The Superior Court of Pennsylvania held that a broker was liable when a purchaser bought a home with UFFI which adversely affected her health. Even though it was not clear whether the broker actually knew UFFI was present, the court held the broker should have advised the buyer about the possible effects of UFFI because of its knowledge of the Federal ban on UFFI, the potential for health risks associated with UFFI, and the Board of REALTORS® recommendation regarding UFFI disclosure. By adopting a policy of not providing such information, the broker "prevented" the buyer from conducting her own investigation, and was held liable on a theory of fraudulent concealment.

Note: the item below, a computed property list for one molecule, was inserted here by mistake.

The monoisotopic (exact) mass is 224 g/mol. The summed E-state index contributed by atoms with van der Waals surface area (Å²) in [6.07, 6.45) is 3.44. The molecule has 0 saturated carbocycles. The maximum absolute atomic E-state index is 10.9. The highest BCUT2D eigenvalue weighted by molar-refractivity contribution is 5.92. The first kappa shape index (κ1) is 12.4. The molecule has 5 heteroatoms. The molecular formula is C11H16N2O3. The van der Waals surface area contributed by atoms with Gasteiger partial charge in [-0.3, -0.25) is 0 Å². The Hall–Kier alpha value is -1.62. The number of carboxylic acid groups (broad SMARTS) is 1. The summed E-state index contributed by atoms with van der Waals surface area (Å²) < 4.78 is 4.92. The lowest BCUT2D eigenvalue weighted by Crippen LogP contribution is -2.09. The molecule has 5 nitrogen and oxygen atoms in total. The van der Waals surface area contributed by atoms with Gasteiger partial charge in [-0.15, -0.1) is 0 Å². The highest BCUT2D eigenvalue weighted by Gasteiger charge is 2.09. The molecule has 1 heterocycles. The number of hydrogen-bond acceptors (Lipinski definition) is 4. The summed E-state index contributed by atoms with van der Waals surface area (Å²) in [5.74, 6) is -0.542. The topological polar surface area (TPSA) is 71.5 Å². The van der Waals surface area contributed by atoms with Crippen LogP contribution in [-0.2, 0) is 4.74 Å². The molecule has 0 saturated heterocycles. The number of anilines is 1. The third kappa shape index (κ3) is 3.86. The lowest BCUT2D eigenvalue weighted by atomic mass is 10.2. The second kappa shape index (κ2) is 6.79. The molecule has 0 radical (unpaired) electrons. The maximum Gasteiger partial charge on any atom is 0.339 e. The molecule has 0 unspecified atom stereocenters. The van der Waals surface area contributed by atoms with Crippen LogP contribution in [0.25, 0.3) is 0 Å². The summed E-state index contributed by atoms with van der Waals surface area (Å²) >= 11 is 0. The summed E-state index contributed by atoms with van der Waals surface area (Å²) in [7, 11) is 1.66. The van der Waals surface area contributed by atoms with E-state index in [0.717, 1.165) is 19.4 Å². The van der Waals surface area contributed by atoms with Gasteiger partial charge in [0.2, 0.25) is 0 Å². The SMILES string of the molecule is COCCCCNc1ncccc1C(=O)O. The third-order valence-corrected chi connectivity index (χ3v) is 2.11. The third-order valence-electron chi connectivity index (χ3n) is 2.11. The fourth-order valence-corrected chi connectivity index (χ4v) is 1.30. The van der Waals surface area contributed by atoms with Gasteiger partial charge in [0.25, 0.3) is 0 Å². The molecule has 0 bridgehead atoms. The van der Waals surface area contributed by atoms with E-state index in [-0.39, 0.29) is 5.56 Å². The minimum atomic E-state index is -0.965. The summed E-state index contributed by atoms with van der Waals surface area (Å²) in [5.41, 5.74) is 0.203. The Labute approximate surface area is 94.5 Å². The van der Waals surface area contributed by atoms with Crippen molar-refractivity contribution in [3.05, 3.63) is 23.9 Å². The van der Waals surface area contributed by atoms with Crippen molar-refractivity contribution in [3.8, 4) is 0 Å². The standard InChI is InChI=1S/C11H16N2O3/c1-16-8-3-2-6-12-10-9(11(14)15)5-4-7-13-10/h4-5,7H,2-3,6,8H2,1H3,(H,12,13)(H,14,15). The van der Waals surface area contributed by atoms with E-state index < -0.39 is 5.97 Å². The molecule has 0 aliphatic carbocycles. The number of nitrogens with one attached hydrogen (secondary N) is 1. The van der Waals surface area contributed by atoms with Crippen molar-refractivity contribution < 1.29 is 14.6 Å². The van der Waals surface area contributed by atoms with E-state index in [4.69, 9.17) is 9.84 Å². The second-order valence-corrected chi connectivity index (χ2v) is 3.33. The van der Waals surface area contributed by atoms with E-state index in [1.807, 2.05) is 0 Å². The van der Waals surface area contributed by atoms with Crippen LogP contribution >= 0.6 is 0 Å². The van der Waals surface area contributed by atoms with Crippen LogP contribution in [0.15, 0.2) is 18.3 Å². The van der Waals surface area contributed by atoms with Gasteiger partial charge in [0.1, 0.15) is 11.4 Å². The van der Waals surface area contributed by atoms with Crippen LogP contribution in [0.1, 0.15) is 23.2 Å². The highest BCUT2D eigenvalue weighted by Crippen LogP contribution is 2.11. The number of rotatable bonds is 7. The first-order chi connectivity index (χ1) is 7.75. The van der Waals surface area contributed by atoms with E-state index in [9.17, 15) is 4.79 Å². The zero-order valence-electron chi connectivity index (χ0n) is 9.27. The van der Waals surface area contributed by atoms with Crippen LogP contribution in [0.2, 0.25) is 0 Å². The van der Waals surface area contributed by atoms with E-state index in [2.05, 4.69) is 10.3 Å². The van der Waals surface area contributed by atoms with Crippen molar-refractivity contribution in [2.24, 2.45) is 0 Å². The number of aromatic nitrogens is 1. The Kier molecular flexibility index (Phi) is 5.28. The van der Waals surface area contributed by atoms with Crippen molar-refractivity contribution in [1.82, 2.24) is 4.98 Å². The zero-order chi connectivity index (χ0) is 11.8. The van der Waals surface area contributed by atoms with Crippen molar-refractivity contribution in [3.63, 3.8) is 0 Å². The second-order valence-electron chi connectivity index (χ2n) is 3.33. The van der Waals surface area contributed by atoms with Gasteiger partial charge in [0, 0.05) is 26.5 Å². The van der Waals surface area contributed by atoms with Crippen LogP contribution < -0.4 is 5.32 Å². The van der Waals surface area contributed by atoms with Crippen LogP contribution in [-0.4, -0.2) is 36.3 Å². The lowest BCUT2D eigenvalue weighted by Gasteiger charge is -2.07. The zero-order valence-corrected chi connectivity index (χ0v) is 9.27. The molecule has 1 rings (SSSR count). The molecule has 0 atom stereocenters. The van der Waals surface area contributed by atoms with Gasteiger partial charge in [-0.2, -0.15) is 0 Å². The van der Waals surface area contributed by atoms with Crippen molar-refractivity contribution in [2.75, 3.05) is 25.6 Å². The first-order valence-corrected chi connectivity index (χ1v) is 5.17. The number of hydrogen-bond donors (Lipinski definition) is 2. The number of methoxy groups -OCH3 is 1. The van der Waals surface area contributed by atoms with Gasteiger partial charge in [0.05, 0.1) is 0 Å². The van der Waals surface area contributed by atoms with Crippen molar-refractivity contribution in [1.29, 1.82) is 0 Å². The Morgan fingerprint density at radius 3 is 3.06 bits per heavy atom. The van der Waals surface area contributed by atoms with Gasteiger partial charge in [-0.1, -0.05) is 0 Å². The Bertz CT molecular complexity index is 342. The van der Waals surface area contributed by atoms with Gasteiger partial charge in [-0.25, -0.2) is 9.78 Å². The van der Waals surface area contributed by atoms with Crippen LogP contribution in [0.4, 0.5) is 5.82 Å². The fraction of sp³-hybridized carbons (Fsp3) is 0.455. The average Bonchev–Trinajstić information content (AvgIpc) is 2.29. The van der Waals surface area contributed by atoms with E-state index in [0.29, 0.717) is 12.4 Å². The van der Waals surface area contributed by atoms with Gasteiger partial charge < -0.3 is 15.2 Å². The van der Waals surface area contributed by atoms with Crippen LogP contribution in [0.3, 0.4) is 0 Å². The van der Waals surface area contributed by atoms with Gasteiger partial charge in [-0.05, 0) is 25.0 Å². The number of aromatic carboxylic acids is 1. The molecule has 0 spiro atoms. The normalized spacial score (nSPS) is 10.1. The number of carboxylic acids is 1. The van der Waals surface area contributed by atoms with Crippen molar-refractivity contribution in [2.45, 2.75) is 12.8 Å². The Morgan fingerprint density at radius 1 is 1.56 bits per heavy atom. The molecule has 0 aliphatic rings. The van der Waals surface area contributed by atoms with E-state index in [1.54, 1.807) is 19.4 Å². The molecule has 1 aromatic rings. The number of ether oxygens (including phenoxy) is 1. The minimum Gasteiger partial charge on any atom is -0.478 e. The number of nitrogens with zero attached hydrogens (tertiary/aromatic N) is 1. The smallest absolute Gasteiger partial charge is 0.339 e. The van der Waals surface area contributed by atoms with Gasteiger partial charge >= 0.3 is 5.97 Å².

Roberts v. Estate of Barbagallo, 366 Pa. Super. 559, 531 A.2d 1125 (Pa. Super. Ct. 1987).